RAPID CITY, S.D. (KEVN) - Texting is normally a way for kids to ask, "What's for dinner?" or "Do you want to see a movie tonight?"
But now in South Dakota, they can use it to improve their safety.
We tell you how law enforcement officials are using texting to keep children safe while at school.
With kids back in school across South Dakota, safety is at the forefront of everyone's mind.
And to help keep kids safe, Attorney General Marty Jackley launched Project Stand Up - Safe Schools.
Project Stand Up originally started as a drug tip line, but now, school districts throughout the state can use it to better protect students.
Katy Urban, communications manager, Rapid City Area Schools, says, "We have seen more mass shootings in schools recently. We've also had a number of them that were thwarted just because people spoke up and did something. This is just another opportunity that makes it really easy for students to say hey, I'm concerned about this. It's efficient. It's how kids communicate, through text."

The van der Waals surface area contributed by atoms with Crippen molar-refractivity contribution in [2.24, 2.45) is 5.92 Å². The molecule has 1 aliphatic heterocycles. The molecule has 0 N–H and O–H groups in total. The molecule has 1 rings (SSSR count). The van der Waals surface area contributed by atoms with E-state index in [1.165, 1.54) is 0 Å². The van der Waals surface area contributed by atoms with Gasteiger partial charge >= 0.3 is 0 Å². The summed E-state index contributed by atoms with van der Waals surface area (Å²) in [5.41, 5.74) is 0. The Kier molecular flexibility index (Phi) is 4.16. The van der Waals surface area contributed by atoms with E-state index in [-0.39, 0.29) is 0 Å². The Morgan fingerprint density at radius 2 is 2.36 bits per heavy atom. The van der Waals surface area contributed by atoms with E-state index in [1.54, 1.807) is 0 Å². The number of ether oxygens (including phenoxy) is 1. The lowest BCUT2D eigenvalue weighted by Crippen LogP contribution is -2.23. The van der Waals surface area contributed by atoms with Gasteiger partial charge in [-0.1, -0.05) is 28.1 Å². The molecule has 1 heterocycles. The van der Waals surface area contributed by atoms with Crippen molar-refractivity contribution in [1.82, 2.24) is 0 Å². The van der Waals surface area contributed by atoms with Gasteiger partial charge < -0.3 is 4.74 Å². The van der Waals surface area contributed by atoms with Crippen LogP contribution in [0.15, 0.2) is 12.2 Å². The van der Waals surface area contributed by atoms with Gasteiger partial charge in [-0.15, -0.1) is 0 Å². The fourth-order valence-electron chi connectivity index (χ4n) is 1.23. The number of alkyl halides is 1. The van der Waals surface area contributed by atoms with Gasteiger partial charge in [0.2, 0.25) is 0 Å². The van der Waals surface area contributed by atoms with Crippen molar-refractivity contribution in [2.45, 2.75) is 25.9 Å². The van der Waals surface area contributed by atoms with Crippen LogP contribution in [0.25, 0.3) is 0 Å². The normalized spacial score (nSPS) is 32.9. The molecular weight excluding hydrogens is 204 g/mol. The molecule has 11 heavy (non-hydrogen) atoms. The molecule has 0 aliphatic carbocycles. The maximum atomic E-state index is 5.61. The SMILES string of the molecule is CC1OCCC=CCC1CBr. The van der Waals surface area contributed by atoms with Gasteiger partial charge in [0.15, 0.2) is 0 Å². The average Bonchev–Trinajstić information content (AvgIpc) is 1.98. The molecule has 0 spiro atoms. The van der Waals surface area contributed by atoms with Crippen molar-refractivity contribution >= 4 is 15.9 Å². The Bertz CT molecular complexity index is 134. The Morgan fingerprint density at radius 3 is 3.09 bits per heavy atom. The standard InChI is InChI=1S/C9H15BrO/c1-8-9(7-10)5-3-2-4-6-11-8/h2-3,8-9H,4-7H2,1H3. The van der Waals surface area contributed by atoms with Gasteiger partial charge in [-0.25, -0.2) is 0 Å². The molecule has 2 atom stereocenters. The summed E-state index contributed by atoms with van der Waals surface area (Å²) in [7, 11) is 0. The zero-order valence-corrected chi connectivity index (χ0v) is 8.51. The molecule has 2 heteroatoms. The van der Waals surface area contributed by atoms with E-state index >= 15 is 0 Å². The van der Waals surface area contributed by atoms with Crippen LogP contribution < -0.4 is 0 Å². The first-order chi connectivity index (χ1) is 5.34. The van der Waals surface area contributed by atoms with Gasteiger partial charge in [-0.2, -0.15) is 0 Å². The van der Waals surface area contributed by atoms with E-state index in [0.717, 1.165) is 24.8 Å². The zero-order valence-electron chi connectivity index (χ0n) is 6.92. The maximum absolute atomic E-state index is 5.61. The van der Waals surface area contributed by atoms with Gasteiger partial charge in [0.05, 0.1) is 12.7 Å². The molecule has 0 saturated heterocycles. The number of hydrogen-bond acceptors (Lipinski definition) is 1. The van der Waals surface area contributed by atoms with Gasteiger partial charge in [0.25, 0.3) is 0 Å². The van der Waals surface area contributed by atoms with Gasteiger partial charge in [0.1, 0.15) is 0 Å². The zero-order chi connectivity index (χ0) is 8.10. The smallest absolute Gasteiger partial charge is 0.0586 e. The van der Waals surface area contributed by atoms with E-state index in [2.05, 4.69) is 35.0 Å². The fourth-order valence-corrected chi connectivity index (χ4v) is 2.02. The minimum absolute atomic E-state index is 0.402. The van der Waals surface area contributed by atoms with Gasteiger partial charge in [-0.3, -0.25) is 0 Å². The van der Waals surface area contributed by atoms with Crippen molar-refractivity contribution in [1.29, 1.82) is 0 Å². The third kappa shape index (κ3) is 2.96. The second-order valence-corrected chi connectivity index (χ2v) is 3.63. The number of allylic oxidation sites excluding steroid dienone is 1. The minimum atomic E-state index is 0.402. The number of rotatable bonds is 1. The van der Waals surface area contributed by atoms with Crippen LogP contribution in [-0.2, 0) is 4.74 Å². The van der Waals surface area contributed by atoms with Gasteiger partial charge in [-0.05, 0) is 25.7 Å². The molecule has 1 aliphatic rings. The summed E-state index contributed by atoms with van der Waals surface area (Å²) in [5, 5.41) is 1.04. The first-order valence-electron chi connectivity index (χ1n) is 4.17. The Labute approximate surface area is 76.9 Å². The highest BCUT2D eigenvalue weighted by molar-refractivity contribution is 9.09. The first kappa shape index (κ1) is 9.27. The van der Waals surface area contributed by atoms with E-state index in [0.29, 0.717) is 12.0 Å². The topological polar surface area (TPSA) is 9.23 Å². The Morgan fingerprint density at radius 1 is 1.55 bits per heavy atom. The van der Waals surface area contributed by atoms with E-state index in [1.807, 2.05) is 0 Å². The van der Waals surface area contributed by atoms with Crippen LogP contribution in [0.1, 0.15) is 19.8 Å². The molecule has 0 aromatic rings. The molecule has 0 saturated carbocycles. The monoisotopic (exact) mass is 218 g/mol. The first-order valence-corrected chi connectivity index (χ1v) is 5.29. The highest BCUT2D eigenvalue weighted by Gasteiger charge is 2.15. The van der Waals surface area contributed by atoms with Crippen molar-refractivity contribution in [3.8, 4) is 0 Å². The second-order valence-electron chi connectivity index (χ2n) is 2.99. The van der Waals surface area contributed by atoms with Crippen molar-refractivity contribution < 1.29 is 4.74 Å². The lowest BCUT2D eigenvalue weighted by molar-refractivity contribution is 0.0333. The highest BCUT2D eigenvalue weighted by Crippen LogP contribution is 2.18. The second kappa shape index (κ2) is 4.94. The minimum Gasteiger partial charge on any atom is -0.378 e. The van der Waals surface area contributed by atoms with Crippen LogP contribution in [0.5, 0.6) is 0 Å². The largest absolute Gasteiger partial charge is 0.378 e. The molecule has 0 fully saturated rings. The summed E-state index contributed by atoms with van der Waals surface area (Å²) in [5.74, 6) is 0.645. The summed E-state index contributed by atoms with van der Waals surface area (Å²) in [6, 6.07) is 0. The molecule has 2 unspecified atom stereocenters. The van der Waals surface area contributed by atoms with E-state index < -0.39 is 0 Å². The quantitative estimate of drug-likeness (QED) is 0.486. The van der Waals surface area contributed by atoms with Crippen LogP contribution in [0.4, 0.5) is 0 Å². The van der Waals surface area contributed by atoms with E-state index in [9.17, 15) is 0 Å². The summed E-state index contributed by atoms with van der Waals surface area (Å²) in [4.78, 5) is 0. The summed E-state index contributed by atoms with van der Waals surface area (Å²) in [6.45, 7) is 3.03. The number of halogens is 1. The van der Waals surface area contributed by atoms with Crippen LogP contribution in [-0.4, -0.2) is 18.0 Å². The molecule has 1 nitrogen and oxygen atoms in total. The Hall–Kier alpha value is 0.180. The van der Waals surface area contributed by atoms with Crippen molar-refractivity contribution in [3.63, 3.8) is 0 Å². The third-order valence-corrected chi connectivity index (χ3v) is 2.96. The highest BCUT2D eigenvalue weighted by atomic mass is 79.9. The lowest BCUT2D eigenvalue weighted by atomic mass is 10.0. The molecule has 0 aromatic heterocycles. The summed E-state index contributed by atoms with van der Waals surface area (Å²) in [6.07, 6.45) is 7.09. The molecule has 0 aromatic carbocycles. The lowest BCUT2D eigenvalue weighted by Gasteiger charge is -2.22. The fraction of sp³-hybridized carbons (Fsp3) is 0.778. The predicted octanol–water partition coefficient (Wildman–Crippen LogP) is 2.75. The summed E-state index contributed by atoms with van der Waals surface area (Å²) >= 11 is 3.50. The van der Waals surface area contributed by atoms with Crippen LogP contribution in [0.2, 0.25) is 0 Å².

Whether you're a student or faculty member, if you observe suspicious behavior in your school, you can use this free and anonymous texting service.
You can text the word "SAFE" to 82257, and eight questions will be sent back to you to help describe the situation.
For the Rapid City Area School district, the answers are then sent to law enforcement officers, the assistant superintendent, and the school district's communications manager.
Hope Bearden, school resource officer, Pennington County Sheriff's Office, says, "We can't look at everything 24 hours a day. We have to have the help from the community. We have to have their eyes. We can't be everywhere at the same time."
The Douglas School District also has their own "Safe Schools Alert" system.
You can be anonymous and send information via email, text, or phone call to 844-325-8063.
Hope Beardensays, "I think it's important. Everybody wants to make sure that kids are safe at school. We want to make sure that we have good communications with the public, with the parents, as well as the students and teachers. Like I always tell my kids, if you see something, say something."
School resource officer Hope Bearden says they take all threats seriously, and she encourages you to go with your gut feeling if you think something's not right.
For emergencies, Bearden says you should still call 911.